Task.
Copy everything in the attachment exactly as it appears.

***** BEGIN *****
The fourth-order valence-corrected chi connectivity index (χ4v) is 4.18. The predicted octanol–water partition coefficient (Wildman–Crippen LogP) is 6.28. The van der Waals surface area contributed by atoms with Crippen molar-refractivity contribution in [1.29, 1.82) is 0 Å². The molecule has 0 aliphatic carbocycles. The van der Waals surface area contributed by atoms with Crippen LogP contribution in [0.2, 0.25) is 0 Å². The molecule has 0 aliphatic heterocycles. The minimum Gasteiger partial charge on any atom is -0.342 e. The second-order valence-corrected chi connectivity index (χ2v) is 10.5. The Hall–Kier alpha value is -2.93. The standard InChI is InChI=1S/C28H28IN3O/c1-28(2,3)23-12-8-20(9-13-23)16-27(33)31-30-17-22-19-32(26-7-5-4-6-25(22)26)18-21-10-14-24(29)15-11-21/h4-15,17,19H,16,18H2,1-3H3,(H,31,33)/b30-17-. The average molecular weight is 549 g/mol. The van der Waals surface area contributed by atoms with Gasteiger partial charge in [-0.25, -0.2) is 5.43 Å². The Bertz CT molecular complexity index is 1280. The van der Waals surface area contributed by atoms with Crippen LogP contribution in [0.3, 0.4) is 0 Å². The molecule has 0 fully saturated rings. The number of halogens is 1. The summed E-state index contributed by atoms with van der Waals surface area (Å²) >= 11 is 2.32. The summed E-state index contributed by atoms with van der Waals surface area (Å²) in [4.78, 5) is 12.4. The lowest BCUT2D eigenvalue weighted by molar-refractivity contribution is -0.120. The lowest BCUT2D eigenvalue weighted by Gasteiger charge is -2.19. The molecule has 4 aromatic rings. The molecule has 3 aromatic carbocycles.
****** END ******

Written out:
The fourth-order valence-corrected chi connectivity index (χ4v) is 4.18. The predicted octanol–water partition coefficient (Wildman–Crippen LogP) is 6.28. The van der Waals surface area contributed by atoms with Crippen molar-refractivity contribution in [1.29, 1.82) is 0 Å². The molecule has 0 aliphatic carbocycles. The van der Waals surface area contributed by atoms with Crippen LogP contribution in [0.2, 0.25) is 0 Å². The molecule has 0 aliphatic heterocycles. The minimum Gasteiger partial charge on any atom is -0.342 e. The second-order valence-corrected chi connectivity index (χ2v) is 10.5. The Hall–Kier alpha value is -2.93. The standard InChI is InChI=1S/C28H28IN3O/c1-28(2,3)23-12-8-20(9-13-23)16-27(33)31-30-17-22-19-32(26-7-5-4-6-25(22)26)18-21-10-14-24(29)15-11-21/h4-15,17,19H,16,18H2,1-3H3,(H,31,33)/b30-17-. The average molecular weight is 549 g/mol. The van der Waals surface area contributed by atoms with Gasteiger partial charge in [-0.25, -0.2) is 5.43 Å². The Bertz CT molecular complexity index is 1280. The van der Waals surface area contributed by atoms with Crippen LogP contribution in [0.3, 0.4) is 0 Å². The molecule has 0 fully saturated rings. The number of halogens is 1. The summed E-state index contributed by atoms with van der Waals surface area (Å²) >= 11 is 2.32. The summed E-state index contributed by atoms with van der Waals surface area (Å²) in [4.78, 5) is 12.4. The lowest BCUT2D eigenvalue weighted by molar-refractivity contribution is -0.120. The lowest BCUT2D eigenvalue weighted by Gasteiger charge is -2.19. The molecule has 4 aromatic rings. The molecule has 3 aromatic carbocycles.